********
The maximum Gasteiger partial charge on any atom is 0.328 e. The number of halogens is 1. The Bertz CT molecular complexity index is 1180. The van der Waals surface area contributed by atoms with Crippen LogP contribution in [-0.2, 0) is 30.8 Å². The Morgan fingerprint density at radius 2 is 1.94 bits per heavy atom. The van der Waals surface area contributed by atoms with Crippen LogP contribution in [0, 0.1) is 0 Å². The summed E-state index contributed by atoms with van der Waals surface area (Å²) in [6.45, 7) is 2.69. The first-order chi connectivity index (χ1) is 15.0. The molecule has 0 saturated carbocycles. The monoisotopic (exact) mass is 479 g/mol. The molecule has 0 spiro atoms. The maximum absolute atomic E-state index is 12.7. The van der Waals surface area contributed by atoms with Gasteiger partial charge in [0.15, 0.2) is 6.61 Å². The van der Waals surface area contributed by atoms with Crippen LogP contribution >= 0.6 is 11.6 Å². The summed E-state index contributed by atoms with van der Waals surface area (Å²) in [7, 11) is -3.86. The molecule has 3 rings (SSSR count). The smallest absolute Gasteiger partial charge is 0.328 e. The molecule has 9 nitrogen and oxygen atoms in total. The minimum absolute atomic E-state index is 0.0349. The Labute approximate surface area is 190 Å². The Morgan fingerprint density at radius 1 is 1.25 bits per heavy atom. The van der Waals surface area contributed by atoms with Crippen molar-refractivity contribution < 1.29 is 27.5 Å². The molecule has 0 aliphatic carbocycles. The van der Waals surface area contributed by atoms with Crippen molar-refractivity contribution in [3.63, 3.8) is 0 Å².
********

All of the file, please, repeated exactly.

The maximum Gasteiger partial charge on any atom is 0.328 e. The number of halogens is 1. The Bertz CT molecular complexity index is 1180. The van der Waals surface area contributed by atoms with Crippen LogP contribution in [-0.2, 0) is 30.8 Å². The Morgan fingerprint density at radius 2 is 1.94 bits per heavy atom. The van der Waals surface area contributed by atoms with Crippen LogP contribution in [0, 0.1) is 0 Å². The summed E-state index contributed by atoms with van der Waals surface area (Å²) in [6.45, 7) is 2.69. The first-order chi connectivity index (χ1) is 15.0. The molecule has 0 saturated carbocycles. The monoisotopic (exact) mass is 479 g/mol. The molecule has 0 spiro atoms. The maximum absolute atomic E-state index is 12.7. The van der Waals surface area contributed by atoms with Gasteiger partial charge in [0.15, 0.2) is 6.61 Å². The van der Waals surface area contributed by atoms with Crippen LogP contribution >= 0.6 is 11.6 Å². The summed E-state index contributed by atoms with van der Waals surface area (Å²) in [7, 11) is -3.86. The molecule has 3 rings (SSSR count). The smallest absolute Gasteiger partial charge is 0.328 e. The molecule has 9 nitrogen and oxygen atoms in total. The minimum absolute atomic E-state index is 0.0349. The Labute approximate surface area is 190 Å². The Morgan fingerprint density at radius 1 is 1.25 bits per heavy atom. The van der Waals surface area contributed by atoms with Crippen molar-refractivity contribution < 1.29 is 27.5 Å². The molecule has 0 aliphatic carbocycles. The van der Waals surface area contributed by atoms with Crippen molar-refractivity contribution in [3.63, 3.8) is 0 Å².